I haven’t logged into TSW in two weeks, for various reasons to do with work and other exploratory procedures (small world, since Dragonchasers seems to have gone through a very similar experience just recently). On the bright side though, I haven’t had that little Subscription Gremlin sitting on my shoulder telling me I should be playing to justify the cost of my sub. In that respect the lifetime sub is very liberating – I realise I’m still paying and that it’ll take a while to actually ‘pay for itself’, but psychologically I don’t feel any pressure to play simply because I need to justify the expense.

For me at least, a single (admittedly large) one-off payment has become a thing in the past and now I’m playing the game for ‘free’. Which means that when I can’t or don’t log on for whatever reason, I’m not feeling as though I’m wasting my monthly fee.

I still miss the fact that I haven’t had time to give the game I’ve waited so long for, but I also know it’ll be there when I have time to pick it back up. And of course the first monthly update should hit tomorrow, if they’re still on schedule. I admit I also haven’t been checking forums.

Second, this: Zubon’s post about Asheron’s Call allegiances and patronage. AC was my first MMO and I’m always interested in posts about it, but I think Zubon may have represented only one side of things. The comments section for that post is rife with “eww, this is creepy!” type reactions, and I’d like to show the other side of that.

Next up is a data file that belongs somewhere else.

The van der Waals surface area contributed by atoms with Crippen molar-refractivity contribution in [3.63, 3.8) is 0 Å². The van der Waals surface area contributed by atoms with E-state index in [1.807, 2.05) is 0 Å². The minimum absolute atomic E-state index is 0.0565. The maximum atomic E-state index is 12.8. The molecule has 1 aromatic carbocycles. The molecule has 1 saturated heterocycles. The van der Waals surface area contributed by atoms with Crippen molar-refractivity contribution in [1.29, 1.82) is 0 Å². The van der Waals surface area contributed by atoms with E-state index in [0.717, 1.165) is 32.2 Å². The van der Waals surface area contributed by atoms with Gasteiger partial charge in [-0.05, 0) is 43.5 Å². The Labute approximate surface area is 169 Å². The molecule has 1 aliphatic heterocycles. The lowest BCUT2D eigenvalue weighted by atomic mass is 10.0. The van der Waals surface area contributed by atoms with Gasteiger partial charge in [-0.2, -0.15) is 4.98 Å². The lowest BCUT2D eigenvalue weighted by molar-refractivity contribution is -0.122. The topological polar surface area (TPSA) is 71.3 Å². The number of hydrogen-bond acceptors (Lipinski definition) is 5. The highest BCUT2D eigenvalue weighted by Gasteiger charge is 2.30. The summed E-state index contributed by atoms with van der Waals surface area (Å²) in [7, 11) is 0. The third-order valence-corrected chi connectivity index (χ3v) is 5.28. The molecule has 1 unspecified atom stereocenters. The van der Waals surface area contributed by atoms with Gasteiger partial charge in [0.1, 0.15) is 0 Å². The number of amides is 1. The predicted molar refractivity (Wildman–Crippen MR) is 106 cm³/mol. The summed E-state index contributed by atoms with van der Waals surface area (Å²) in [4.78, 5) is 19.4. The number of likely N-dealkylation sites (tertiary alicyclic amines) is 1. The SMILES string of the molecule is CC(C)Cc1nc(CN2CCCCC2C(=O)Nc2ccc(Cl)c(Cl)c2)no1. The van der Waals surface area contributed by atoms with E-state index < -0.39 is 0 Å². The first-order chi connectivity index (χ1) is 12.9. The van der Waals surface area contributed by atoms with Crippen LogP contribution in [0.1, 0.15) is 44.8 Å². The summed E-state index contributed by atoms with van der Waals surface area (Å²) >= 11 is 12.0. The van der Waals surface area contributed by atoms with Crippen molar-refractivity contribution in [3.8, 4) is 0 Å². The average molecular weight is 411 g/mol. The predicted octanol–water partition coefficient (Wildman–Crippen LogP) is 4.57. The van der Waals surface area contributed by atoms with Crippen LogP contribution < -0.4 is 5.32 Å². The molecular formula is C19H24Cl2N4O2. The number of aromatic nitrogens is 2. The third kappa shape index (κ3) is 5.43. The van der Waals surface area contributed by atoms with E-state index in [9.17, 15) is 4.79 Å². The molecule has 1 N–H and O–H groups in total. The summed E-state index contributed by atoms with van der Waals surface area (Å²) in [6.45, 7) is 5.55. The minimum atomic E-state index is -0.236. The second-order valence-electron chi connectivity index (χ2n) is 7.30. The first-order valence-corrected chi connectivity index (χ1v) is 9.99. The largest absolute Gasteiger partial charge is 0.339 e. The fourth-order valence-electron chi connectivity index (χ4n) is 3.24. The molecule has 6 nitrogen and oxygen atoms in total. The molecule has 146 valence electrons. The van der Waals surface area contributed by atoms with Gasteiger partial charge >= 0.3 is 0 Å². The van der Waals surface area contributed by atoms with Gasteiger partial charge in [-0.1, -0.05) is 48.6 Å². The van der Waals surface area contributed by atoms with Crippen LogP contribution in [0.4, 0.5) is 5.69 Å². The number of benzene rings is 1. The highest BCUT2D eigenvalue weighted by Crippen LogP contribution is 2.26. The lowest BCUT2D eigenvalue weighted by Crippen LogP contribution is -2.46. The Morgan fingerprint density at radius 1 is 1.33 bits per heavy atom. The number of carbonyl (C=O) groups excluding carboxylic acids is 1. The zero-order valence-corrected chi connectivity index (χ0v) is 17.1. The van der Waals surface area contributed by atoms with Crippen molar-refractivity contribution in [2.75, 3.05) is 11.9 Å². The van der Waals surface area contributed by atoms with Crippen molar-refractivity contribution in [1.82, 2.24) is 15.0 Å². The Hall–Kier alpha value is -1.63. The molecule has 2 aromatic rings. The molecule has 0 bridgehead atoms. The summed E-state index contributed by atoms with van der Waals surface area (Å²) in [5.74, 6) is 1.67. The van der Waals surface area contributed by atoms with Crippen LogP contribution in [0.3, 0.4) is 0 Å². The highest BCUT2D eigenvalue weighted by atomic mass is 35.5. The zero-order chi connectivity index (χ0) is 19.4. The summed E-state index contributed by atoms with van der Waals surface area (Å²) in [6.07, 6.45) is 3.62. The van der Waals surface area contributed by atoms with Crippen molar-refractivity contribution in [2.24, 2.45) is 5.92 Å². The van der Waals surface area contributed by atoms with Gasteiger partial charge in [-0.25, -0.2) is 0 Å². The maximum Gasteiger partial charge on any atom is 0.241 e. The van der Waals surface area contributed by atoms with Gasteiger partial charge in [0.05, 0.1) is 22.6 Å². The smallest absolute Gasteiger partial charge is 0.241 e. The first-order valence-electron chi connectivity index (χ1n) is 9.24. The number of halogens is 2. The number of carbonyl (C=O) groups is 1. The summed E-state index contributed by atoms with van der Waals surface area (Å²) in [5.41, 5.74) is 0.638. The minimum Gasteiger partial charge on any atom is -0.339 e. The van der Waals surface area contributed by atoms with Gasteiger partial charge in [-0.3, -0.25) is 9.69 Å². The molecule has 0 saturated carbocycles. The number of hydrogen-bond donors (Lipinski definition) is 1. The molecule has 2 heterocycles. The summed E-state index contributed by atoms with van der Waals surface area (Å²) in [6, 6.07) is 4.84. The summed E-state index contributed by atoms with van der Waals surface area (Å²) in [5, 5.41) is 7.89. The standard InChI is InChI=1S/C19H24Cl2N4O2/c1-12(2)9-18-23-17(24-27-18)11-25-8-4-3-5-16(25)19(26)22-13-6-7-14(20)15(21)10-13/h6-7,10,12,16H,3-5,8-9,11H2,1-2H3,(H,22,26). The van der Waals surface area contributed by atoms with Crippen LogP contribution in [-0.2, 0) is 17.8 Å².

In a nutshell: In Asheron’s Call, allegiances were pyramidal. Every player in an allegiance had a ‘patron’ (the player ‘above’ them in the hierarchy) except the ‘monarch’, who sat at the top and was effectively the guild leader, and any player could have ‘vassals’ (players directly ‘below’ them in the hierarchy). Vassals passed up a certain amount of experience to their patrons who would pass up some of that to their patrons and so on up the “chain” all the way to the monarch. There was an equation for it, so it wasn’t a simple 1 for 1 or even 10 for 1, but that’s the basic system.

The allegiance setup is odd, looking at it from the outside now, though coming in to my first MMO I had no clue and it seemed perfectly normal to me. Yes, there were allegiances set up explicitly to wring as much xp out of the system as possible for the maximum possible pass-through. But the vast majority of allegiances I knew were really bog-standard guilds with a different name and slightly different mechanics.

The guild I joined in Asheron’s Call is still the guild I’m in these days, even though we’ve long moved on from the game. Joining was about playing with like-minded folks and NOT about how much xp you could generate for the shark-like gestalt. Effort were made to match newbies with like-minded patrons if they didn’t already have connections, to make sure they’d be tied to someone whose playstyle and availability matched their own. It’s about as casual and laid-back as a guild can get, and even in AC there was no talk of having to produce xp or needing to do X, Y or Z to be considered useful.

In any case, how is this substantially different from raiding guilds who require their players to be online on certain days and for a certain amount of time in order to run certain raids and obtain whatever loot it is they’re after?

Personally I’d rather be passing up virtual xp to a virtual patron than have to give my guild my real-life phone numbers so they can make sure I’m adhering to my raiding schedule. Now that’s creepy.